The three pies are: Landscape en plein air; animal portraiture from photo; and human portraiture from life. I am happy with all three.
First, the landscape happened when I went down to Boston to collect the painting that was on exhibit at the Arboretum. A week ago, Thursday, October 30, was a beautiful day–yet another beautiful autumn day in New England–if this is climate change, it’s hard to root against it! Not willing to devote the trip solely for pickup, I brought my painting gear. The Arboretum allows me, because I hold a handicapped designation (walking disability–I can walk, but not real far, and even less far with my painting gear on my back), to drive into the garden and park wherever I need to for the sake of art. The top of Bussey Hill would have been inaccessible to me if I had to rely on my legs to get me there.
From Bussey Hill, the highest point in the Arboretum, you can see the skyline of Boston, and that view was my original target. But when I got up there, the skyline view was mostly obscured with trees still hanging onto leaves, so I found a better one. The distant blue mound is probably Blue Hills, to the west of Boston. Painting foliage in this way is what I consider to be my forte. So far, the world has not beaten a path to my doorway in response, so maybe I need to find a new forte.
For portraiture, I have two examples since I have had two meetings of the Monday Life Group after my last posting. The model who posed pregnant and nude for us a few months ago has delivered of her baby, a little fellow named Montain. That’s a heavy name for such a small scrap of humanity, so I think of him as Monty. At only a few weeks old, he participated in his mom’s modeling gig. He was very well-behaved, but he did squirm. It was an extreme test of the artists’ ability to memorize gestures and get them down so as to create a recognizable babe in arms, not just a blob in swaddling clothes.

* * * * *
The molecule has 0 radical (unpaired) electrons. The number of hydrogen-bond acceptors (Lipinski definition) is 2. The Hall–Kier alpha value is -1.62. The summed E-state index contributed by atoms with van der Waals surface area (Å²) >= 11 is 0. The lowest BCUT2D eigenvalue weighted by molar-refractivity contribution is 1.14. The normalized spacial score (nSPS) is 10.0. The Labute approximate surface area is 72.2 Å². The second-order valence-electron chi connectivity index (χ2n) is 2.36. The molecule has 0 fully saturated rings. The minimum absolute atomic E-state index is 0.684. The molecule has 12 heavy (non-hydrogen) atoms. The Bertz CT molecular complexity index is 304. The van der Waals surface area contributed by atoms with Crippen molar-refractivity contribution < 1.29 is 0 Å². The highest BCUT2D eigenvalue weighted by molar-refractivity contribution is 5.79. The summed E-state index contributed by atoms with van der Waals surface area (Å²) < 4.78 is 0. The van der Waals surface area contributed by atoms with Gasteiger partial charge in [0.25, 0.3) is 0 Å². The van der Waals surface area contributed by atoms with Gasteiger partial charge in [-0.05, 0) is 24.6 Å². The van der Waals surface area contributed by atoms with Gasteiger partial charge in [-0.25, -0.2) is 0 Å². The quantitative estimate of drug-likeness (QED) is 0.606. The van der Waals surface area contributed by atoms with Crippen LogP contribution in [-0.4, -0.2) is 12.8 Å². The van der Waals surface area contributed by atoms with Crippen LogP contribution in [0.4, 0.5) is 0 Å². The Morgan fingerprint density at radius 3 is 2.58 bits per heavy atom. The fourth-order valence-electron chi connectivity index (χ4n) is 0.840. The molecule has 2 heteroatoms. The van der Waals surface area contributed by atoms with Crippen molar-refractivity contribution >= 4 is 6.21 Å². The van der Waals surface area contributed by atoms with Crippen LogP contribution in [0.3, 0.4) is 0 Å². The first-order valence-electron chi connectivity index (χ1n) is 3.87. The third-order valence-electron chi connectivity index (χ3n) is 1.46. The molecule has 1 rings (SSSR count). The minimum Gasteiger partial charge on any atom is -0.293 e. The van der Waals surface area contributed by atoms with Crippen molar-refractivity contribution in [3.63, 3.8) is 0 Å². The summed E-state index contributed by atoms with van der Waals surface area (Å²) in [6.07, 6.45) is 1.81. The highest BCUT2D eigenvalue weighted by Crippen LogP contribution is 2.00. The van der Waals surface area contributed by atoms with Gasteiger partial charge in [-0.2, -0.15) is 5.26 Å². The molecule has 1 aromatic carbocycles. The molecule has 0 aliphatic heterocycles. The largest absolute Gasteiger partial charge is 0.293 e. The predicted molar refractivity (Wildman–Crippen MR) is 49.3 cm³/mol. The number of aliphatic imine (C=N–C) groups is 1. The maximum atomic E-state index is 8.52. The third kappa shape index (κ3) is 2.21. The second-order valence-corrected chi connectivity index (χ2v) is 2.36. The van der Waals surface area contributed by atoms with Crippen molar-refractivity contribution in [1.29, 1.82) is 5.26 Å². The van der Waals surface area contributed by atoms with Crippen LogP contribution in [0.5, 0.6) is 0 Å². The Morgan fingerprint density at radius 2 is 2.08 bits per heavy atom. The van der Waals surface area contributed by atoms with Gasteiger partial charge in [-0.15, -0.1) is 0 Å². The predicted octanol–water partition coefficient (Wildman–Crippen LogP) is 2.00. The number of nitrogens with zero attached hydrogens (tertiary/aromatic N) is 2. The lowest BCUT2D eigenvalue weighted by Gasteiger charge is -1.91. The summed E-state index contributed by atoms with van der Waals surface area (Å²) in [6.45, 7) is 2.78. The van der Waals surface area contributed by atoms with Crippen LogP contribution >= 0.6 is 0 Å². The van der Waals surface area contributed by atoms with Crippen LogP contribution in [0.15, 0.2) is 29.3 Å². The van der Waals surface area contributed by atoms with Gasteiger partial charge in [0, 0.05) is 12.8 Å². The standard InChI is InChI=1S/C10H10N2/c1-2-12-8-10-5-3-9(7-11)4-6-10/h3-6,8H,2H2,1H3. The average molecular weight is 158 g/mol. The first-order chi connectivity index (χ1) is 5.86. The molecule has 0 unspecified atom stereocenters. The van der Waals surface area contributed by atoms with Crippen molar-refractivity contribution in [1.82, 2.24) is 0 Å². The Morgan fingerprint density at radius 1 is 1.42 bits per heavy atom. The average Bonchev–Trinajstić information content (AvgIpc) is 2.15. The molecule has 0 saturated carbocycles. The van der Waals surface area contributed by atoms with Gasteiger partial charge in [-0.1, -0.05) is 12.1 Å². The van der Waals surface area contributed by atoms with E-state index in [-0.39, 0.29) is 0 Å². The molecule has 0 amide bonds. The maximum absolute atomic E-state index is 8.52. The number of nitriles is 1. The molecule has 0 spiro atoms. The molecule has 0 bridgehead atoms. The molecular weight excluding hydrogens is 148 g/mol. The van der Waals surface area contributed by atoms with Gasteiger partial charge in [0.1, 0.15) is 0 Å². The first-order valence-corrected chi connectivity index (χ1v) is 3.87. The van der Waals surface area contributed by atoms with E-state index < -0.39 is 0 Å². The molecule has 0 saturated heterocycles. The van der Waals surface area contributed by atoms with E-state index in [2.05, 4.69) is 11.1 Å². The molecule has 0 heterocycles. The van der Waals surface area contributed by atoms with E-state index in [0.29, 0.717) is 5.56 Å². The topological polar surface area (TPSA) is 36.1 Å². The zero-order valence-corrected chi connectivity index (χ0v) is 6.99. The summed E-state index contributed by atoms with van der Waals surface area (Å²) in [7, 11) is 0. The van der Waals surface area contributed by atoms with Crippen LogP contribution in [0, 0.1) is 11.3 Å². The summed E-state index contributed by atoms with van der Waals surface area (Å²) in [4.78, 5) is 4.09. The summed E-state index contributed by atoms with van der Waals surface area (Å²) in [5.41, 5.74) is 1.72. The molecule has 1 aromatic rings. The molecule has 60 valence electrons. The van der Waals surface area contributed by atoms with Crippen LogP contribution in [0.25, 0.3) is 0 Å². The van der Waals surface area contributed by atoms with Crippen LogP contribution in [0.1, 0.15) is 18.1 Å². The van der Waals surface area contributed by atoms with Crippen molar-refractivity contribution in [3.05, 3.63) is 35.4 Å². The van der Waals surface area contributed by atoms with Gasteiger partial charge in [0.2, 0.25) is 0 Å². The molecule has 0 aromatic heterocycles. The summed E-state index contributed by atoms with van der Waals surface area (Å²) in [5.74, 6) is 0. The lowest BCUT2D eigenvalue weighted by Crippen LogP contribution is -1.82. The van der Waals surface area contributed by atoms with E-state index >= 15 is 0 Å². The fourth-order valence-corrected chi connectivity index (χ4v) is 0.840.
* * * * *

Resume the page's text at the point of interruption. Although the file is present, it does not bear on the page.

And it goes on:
He lost a sock at one point, which delighted me. He actually sucked on a pacifier most of the time, but I managed to suggest a face without pacifier. Perhaps I should have gone with the pacifier? Inasmuch as it felt a little bizarre to have mom nude while the babe was fully clothed, we asked her to return next week prepared to pose for us clothed. The next image is the result:
Monty’s head is a bit misshapen, so this one must be taken as a work in progress. Funny how I never noticed that strange shape until I saw this image.
Finally, something different. I love cats. I own two female cats, and I live with another two male cats, which one of my granddaughters left behind when she moved out. The boys are quite young. Lively. Pushy. I have resorted to keeping them separated from the girls, who are exceptionally intimidated by them. The boys leave no stone unturned in their effort to make sense of the world around them. Causing stuff to fall to floor is one of their favorite experiments. But they have stolen my heart.
Blue, the one on top, is just turning one year old this month. Milo is probably one and a half. Milo is more respectful of my space. Blue respects no one’s space, but he does not aggravate the girls as much as Milo does. Blue will leap on me without warning and just cling onto me until I cradle him. Bad habit acquired when he was more of a kitten.
I only have a little bit of work left to complete this painting, after which I will have giclees made of it since I have heard that animals sell. Whether the granddaughter gets the original or a giclee for Christmas remains to be decided.
Aline Lotter is currently exhibiting:
at the Hatfield Gallery and the East Colony Fine Art Gallery in Manchester (both are in Langer Place, 55 S. Commercial St., Manchester, NH); at the Bartlett Inn in Bartlett; at the Red Jacket Inn in North Conway; at the New London Inn in New London, NH; at the law offices of Mesmer and Deleault at 41 Brook St in Manchester; at the Manchester office of Congresswoman Carol Shea Porter; at the Norris Cotton Cancer Center in Manchester (but access is limited to patients and health care workers). Two Lowell Cemetery paintings are on view at the Arts League of Lowell, 307 Market Street, Lowell, Massachusetts.
You may also view paintings with prices and order prints at my Fine Art America page. If the painting you are interested in is not there, or if you prefer to bypass that experience, you may contact me by email to firstname.lastname@example.org.
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